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Friday, April 14, 2006

Woodpeckers at Cornell

I visited Sapsucker Woods and the Cornell Laboratory of Ornithology yesterday for some meetings. Tree Swallows over the pond near the lab were a sign of spring, otherwise, mostly just resident birds--a few Canada Goose and Mallards, a Sharp-shinned Hawk soaring over the pond during one of my meetings, and a small handfull of songbirds.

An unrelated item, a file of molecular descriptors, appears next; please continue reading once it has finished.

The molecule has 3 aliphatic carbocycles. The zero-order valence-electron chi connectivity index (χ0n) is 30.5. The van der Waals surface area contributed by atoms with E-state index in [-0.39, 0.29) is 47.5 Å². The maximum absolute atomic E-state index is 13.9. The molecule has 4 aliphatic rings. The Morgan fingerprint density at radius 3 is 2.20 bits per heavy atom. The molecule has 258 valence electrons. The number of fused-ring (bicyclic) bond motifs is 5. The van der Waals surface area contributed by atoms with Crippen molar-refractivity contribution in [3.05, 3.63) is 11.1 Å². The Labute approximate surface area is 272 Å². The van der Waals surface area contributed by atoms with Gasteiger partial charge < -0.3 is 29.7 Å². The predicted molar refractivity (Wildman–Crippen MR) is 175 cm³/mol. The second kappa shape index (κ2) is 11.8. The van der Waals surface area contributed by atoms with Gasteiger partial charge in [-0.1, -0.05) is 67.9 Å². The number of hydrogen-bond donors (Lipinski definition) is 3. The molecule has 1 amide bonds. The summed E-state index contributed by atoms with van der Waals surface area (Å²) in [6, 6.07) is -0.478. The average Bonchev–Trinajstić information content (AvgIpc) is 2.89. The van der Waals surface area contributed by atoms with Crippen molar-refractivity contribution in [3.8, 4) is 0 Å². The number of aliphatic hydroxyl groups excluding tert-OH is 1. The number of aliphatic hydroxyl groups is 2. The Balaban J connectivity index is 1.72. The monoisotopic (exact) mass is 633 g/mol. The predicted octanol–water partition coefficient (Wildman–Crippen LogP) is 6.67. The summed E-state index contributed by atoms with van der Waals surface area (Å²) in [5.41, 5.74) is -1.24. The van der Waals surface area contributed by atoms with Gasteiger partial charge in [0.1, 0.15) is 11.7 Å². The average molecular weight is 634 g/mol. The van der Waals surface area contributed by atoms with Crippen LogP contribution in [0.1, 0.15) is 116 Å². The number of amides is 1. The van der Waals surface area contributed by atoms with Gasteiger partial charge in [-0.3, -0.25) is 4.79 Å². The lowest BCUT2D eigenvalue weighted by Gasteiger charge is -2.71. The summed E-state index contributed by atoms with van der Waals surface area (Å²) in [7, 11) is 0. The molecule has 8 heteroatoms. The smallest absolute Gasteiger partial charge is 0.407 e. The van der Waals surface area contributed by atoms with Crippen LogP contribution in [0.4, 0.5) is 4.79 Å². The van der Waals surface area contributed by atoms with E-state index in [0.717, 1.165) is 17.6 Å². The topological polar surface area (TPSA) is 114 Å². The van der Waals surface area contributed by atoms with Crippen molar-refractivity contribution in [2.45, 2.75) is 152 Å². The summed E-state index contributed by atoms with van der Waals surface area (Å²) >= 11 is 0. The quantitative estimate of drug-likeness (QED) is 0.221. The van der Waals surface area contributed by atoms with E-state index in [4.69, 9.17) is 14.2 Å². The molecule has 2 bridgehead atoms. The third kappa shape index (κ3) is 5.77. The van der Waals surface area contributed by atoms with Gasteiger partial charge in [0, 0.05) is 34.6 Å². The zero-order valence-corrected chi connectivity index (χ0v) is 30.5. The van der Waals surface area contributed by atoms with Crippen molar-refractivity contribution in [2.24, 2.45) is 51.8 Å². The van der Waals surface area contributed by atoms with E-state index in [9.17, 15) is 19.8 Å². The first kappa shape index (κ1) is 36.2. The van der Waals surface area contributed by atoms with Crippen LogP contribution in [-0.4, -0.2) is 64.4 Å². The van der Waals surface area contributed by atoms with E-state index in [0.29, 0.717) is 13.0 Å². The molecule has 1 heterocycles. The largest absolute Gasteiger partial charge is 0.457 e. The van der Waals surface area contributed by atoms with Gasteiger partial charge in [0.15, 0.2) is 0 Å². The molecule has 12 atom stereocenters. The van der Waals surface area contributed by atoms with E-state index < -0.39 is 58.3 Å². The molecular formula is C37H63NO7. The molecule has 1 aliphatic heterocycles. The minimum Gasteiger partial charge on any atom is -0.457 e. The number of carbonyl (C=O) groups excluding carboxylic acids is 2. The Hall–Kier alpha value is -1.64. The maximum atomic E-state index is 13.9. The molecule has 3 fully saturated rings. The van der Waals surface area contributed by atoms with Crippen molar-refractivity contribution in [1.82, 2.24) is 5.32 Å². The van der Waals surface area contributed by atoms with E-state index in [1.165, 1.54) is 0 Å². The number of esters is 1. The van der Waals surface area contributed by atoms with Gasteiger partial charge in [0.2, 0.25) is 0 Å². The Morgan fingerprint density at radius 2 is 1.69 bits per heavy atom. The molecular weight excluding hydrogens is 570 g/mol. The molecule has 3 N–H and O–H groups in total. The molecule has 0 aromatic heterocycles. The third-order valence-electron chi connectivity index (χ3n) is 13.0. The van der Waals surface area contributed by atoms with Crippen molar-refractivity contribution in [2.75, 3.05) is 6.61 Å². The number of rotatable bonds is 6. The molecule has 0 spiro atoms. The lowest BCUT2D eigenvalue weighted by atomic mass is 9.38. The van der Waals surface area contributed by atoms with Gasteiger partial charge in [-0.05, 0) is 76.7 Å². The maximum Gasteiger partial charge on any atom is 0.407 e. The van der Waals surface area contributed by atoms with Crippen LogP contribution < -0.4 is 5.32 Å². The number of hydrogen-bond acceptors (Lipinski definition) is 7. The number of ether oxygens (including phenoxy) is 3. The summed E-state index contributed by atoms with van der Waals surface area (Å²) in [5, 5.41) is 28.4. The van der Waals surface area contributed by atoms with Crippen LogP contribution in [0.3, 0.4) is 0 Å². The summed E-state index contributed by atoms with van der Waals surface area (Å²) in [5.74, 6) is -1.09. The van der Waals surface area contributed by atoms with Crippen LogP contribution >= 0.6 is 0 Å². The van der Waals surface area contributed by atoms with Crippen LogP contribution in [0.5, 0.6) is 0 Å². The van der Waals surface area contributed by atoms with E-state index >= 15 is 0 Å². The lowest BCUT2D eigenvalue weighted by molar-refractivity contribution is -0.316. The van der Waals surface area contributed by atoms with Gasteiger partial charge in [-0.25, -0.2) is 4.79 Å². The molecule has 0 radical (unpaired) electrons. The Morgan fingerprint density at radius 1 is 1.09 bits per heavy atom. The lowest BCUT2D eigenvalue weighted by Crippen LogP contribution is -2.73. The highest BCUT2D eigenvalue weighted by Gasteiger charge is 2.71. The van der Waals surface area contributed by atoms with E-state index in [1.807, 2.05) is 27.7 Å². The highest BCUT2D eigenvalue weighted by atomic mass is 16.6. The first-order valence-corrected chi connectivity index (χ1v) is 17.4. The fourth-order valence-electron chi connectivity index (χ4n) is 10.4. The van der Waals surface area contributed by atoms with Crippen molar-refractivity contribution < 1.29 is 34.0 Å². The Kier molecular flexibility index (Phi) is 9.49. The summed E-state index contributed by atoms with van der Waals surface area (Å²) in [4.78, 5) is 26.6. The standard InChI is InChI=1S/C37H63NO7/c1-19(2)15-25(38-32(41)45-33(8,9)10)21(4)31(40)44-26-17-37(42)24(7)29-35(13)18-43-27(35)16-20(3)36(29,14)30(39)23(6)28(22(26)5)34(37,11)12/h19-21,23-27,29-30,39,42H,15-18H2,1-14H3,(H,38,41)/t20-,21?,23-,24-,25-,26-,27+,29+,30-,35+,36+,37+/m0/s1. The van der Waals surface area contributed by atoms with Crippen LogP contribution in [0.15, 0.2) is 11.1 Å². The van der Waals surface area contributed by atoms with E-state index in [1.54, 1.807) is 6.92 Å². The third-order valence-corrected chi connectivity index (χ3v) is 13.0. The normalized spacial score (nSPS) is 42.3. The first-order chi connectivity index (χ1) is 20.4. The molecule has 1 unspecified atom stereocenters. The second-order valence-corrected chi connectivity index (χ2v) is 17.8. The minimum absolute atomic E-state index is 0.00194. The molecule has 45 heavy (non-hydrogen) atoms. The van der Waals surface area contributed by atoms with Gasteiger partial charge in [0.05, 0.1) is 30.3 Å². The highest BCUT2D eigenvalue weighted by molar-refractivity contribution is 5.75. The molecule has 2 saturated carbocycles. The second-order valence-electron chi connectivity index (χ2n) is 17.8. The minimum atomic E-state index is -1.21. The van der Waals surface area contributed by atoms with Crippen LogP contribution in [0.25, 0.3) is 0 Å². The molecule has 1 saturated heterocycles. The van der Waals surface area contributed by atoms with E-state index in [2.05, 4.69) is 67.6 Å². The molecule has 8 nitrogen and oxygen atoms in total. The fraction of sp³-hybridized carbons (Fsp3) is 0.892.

My most interesting sighting was of a Pileated Woodpecker that flew over the road in front of the car as we approached the lab. While I've seen a fair number of Pileateds over the years, I don't see them all the time, and I've been paying closer attention to them since the possible Ivory-billed Woodpecker sightings and video came to light last year. Due to all the debate in identifying the Big Woods woodpecker on Luneau video, it was interesting to note the underwings of the bird that we saw yesterday. The underwing coverts were white, but the flight feathers were much more prominent and all black--looking almost twice as wide as the white. There wasn't really much white visible from below at the angle we were looking, from almost directly below. No matter what you think of the identity of the Luneau video, and I don't know how much variation there is in Pileateds, from the bird I saw yesterday, it would be easy to understand how researchers at Cornell might think that the Luneau video shows a bird with way more white in the wings than they are used to seeing on their resident Pileated Woodpeckers.

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